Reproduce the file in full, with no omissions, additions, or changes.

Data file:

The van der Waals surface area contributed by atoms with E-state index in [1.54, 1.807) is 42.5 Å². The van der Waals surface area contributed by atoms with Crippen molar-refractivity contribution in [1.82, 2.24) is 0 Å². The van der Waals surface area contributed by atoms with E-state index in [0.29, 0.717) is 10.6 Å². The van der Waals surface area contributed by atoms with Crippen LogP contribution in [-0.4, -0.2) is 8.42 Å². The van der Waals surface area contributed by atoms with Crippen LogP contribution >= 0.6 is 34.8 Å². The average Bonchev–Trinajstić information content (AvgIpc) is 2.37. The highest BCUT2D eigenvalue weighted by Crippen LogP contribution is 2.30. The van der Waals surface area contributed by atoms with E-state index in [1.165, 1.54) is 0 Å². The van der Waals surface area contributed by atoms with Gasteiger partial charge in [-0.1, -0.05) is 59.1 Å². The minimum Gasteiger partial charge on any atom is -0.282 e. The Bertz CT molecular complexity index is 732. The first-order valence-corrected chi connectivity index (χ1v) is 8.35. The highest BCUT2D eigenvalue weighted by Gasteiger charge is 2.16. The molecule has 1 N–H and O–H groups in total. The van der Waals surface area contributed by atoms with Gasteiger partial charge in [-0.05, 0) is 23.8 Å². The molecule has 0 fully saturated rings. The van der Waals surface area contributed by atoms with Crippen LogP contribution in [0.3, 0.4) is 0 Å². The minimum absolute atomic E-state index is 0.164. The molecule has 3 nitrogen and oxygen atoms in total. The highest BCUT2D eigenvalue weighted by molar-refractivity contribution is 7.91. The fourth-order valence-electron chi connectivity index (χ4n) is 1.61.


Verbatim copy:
The van der Waals surface area contributed by atoms with E-state index in [1.54, 1.807) is 42.5 Å². The van der Waals surface area contributed by atoms with Crippen molar-refractivity contribution in [1.82, 2.24) is 0 Å². The van der Waals surface area contributed by atoms with E-state index in [0.29, 0.717) is 10.6 Å². The van der Waals surface area contributed by atoms with Crippen LogP contribution in [-0.4, -0.2) is 8.42 Å². The van der Waals surface area contributed by atoms with Crippen LogP contribution >= 0.6 is 34.8 Å². The average Bonchev–Trinajstić information content (AvgIpc) is 2.37. The highest BCUT2D eigenvalue weighted by Crippen LogP contribution is 2.30. The van der Waals surface area contributed by atoms with E-state index in [1.165, 1.54) is 0 Å². The van der Waals surface area contributed by atoms with Gasteiger partial charge in [-0.1, -0.05) is 59.1 Å². The minimum Gasteiger partial charge on any atom is -0.282 e. The Bertz CT molecular complexity index is 732. The first-order valence-corrected chi connectivity index (χ1v) is 8.35. The highest BCUT2D eigenvalue weighted by Gasteiger charge is 2.16. The molecule has 1 N–H and O–H groups in total. The van der Waals surface area contributed by atoms with Gasteiger partial charge in [-0.05, 0) is 23.8 Å². The molecule has 0 fully saturated rings. The van der Waals surface area contributed by atoms with Crippen LogP contribution in [0.3, 0.4) is 0 Å². The minimum absolute atomic E-state index is 0.164. The molecule has 3 nitrogen and oxygen atoms in total. The highest BCUT2D eigenvalue weighted by molar-refractivity contribution is 7.91. The fourth-order valence-electron chi connectivity index (χ4n) is 1.61.